And Dick Durbin goes with the Bible: "The greatest compliment one can pay a judge is not that he is smart, it's not that he has a great intelligence. The greatest compliment one can pay a judge is that he is wise. … In the Scriptures, Solomon was often described as the wisest man who ever lived. But in Chapter 3 of the First Book of Kings, we learn what Solomon wanted more than wisdom. It is written, 'In Gideon, the Lord appeared to Solomon in a dream at night, and God said, "Ask what you wish me to give you." Then Solomon said, "So give your servant an understanding heart to judge your people, to discern between good and evil. For who is able to judge this great people of yours?" ' … If you'll look at the questions more carefully and more closely, you'll find that we were asking more fundamental questions of John Roberts. We were trying to determine whether or not he has wisdom, whether or not he has an understanding heart."

None of the yes voters spares us his assessment of Roberts' heart, either. Pat Leahy says he is voting his conscience: "Judge Roberts is a man of integrity. I take him at his word that he does not have an ideological agenda." Kohl says, "I will vote my hopes today and not my fears." Feingold points to a "defining moment" at which Roberts' "gut-level" understanding shone through all his evasion: "For me and my colleagues, Judge Roberts' discussion of the Foreign Intelligence Surveillance Court, which has been such an issue in the Patriot Act debate, was a defining moment in the hearing. His answers showed a gut-level understanding of the potential dangers of a court that operates entirely in secret, with no adversary process."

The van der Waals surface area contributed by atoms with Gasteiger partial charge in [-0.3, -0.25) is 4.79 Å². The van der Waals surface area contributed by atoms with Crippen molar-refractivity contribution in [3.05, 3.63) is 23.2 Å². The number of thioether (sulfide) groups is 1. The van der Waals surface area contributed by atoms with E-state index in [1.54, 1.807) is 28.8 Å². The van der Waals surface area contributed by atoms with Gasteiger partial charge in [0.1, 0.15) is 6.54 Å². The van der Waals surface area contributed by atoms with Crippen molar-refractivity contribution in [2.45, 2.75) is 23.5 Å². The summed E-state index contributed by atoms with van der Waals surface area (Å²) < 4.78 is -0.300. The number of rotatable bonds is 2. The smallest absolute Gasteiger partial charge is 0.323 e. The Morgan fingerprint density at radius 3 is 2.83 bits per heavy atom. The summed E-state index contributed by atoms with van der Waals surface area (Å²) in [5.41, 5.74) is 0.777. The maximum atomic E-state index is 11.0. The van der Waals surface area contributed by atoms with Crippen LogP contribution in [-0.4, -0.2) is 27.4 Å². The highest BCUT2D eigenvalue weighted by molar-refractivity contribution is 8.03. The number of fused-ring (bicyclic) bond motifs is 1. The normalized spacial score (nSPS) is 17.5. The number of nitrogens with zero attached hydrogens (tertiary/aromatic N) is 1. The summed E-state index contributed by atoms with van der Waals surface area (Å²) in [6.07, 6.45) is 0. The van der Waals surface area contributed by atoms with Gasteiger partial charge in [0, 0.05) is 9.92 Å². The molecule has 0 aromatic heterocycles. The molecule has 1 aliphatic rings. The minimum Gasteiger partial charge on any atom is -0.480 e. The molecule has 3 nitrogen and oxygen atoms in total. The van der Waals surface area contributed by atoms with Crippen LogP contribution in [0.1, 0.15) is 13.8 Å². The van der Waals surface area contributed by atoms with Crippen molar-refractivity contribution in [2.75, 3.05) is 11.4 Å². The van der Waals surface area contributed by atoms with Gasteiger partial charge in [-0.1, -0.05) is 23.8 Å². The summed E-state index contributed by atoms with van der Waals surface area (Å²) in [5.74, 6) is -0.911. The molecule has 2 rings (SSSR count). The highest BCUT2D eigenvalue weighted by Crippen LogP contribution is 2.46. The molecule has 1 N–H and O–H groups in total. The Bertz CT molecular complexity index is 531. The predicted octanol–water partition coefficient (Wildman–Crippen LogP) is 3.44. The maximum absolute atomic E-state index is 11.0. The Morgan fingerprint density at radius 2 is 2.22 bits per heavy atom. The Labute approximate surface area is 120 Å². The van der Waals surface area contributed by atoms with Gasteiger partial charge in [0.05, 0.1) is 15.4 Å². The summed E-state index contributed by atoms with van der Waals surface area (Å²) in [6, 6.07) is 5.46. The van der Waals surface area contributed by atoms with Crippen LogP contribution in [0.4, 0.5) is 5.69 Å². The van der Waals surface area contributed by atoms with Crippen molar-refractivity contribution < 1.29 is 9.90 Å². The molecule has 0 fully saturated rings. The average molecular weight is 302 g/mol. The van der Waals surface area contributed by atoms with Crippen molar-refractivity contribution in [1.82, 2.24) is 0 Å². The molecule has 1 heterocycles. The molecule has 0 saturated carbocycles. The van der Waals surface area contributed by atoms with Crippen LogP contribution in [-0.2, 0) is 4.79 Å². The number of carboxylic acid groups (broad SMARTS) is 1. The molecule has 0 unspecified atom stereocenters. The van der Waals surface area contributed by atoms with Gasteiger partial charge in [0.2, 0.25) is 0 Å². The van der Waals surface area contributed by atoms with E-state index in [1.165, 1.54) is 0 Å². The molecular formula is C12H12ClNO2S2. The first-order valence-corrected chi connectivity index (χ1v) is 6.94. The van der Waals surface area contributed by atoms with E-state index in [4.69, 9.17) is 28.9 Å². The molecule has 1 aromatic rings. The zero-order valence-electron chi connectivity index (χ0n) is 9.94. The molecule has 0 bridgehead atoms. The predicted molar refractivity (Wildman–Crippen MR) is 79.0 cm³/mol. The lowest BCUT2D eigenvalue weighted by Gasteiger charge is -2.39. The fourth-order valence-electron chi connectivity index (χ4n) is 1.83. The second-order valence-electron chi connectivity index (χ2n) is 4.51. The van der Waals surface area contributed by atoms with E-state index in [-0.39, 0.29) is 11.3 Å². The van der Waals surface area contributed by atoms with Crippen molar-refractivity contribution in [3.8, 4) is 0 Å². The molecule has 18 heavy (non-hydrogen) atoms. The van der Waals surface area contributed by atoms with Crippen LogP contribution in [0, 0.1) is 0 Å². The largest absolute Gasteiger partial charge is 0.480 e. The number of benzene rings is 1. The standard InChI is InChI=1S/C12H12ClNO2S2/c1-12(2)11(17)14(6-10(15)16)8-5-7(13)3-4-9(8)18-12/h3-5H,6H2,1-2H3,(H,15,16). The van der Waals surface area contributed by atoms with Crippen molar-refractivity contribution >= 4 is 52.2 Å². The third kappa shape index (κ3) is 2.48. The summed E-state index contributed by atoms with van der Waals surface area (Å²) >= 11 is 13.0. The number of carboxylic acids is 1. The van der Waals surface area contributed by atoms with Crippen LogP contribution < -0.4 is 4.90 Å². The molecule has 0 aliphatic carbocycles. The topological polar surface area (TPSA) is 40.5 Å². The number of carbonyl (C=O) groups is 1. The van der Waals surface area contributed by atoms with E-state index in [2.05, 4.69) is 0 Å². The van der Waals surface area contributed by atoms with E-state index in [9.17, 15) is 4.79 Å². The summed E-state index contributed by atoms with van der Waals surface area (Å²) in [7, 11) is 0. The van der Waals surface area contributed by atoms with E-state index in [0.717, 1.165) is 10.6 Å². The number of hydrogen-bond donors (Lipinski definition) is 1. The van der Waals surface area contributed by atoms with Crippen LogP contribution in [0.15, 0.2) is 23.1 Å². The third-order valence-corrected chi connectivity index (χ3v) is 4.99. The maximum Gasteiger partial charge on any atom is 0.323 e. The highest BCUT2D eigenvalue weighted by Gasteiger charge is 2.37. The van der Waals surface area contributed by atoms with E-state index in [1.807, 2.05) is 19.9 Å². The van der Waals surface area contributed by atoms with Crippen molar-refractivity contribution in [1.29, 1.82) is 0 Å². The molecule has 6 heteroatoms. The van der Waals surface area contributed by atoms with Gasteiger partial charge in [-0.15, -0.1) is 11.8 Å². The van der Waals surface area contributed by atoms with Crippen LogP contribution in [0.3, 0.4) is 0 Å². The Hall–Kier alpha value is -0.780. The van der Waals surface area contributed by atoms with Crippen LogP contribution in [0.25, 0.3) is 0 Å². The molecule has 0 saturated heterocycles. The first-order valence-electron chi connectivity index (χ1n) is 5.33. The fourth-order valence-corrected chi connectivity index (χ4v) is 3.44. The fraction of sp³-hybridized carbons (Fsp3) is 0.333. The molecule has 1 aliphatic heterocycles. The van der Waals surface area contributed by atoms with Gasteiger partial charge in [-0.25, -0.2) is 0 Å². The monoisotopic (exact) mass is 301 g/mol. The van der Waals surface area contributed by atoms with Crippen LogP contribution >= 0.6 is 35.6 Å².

So, maybe Biden is right. Maybe we should do away with this whole Senate confirmation process and just appoint a cardiac surgeon to issue a ruling on the state of the nominee's heart. (Bill Frist would probably do it at a discount.) There is, it seems, nothing else to talk about.

Don't get me wrong: All this talk of Roberts' heart and soul and conscience are the only way to get at the real problem—that John Roberts is more in love with legal processes than justice. This is surely worrisome to the Democrats on the committee. But George Bush long ago proved the fundamental silliness of purporting to be able to look into another man's heart. In a process in which past cases and future cases are not open to discussion; in which hypothetical and concrete fact patterns are not open to discussion; in which the political and the personal are off the table; and in which any intellectual or theoretical framework cannot be offered, we are all just left to viscerally guess at whether the nominee is a good guy. The vote today goes 13 to 5 that he is.

Based on the testimony of everyone who actually knows him, I'll hazard a guess that Roberts really is a good guy. But I'd still rather have him as my baby's godfather than as chief justice. It's just a feeling I have ...

Lest you think I'm being too easy on Senate Republicans, I hasten to add that Lindsey Graham's (and today, John Cornyn's) disgraceful use of these hearings to attack Ruth Bader Ginsburg as a champion of legalized prostitution, polygamy, and pederasty is beyond vile. Especially as it comes cloaked in calls for the Democrats to abandon partisanship in the confirmation process. Schumer is quite right to point out this morning that conservatives, not liberals, have made attacks on judges the cornerstone of their political project. Now even as they call for bipartisanship, they can't seem to resist attacking a judge with distorted versions of her 30 year old writings. Nice.

Wags everywhere are speculating whether Chief Justice Roberts will keep wearing the eight gold bars his predecessor sewed onto his sleeves several years back. He should; it may distract from the fact that he definitely won't be wearing his heart there.

* Correction, September 23, 2005: This article initially labeled Pat Leahy, "D-Va." The label should have read "D-Vt." Click here to return to the corrected sentence.